The Small Intestine Luo-connecting channel is an acupuncture channel that isn’t shown on the usual map of acupuncture primary channels.
This page is a bit abstruse if you’re a beginner. It’s not that the words are any, or at least, much, more difficult than on other pages, but this is about a subject usually taught some way into acupuncture courses.
So some of the concepts need your familiarity with other ideas in Chinese medicine.
Actually, I did this page, and other luo-connecting channel pages, for a few insistent patients, and for me.
It means I can look up both the channel and its symptoms on my smartphone in case I forget them.
If it helps others, great.
For more information about this type of acupuncture channel, click on luo-connecting channels.
Abdomen measurement – Photo by Bill Oxford on Unsplash
The symptoms listed above come down from antiquity. They are succinct. That doesn’t mean they are the only possible symptoms of the syndromes mentioned, nor that the syndromes listed are the only ones possible.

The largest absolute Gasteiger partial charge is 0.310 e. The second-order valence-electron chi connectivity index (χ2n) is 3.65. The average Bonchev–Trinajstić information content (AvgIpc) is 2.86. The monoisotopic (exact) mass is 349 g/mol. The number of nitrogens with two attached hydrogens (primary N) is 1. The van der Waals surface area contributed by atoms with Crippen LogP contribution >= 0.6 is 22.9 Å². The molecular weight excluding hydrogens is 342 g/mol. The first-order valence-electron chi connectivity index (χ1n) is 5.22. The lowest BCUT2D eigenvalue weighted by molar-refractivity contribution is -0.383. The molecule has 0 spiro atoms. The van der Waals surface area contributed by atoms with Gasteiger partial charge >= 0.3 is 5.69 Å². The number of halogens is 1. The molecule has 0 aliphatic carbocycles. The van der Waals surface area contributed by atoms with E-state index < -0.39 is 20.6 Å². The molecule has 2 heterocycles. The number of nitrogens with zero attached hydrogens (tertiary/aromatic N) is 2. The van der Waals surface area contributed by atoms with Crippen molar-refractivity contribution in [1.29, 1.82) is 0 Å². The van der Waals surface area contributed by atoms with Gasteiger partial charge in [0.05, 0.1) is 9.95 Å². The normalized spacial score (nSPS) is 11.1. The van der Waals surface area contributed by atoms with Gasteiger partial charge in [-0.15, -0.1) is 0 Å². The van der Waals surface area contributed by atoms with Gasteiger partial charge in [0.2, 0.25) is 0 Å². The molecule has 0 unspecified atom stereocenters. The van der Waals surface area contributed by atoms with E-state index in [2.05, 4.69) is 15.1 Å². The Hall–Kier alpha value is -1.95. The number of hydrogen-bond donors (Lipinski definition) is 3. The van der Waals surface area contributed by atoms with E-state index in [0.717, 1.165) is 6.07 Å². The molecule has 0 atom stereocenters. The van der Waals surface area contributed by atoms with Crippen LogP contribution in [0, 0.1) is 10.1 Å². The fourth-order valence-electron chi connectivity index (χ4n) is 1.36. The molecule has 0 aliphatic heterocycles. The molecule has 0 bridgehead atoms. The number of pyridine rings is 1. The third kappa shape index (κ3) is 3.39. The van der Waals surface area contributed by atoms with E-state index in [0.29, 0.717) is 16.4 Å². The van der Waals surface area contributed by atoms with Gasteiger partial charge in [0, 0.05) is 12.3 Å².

For example, one could have Heat in the Small Intestine Luo, which might appear as sore, inflamed, wrist or elbow joints, especially along the pathways of the Heart or Small Intestine channel.
Or it might appear as described for Qi stagnation but with signs of Heat, such as loose, offensive stools and a rash on the abdomen or down the arm.
If small veins then appeared abnormally under the skin (along the pathway, for instance) this would be a sign of Heat or inflammation. The correct traditional treatment for this would be to prick them to prevent the pathogenic factor from lodging deeper and indeed, to allow it to escape.
Of course, other Luos might be affected too, and using the Small Intestine Luo to treat it might be only part of a treatment.
For example, Heat in the Heart is often discharged through the Small Intestine, in which case one might expect symptoms of Heart Fire.
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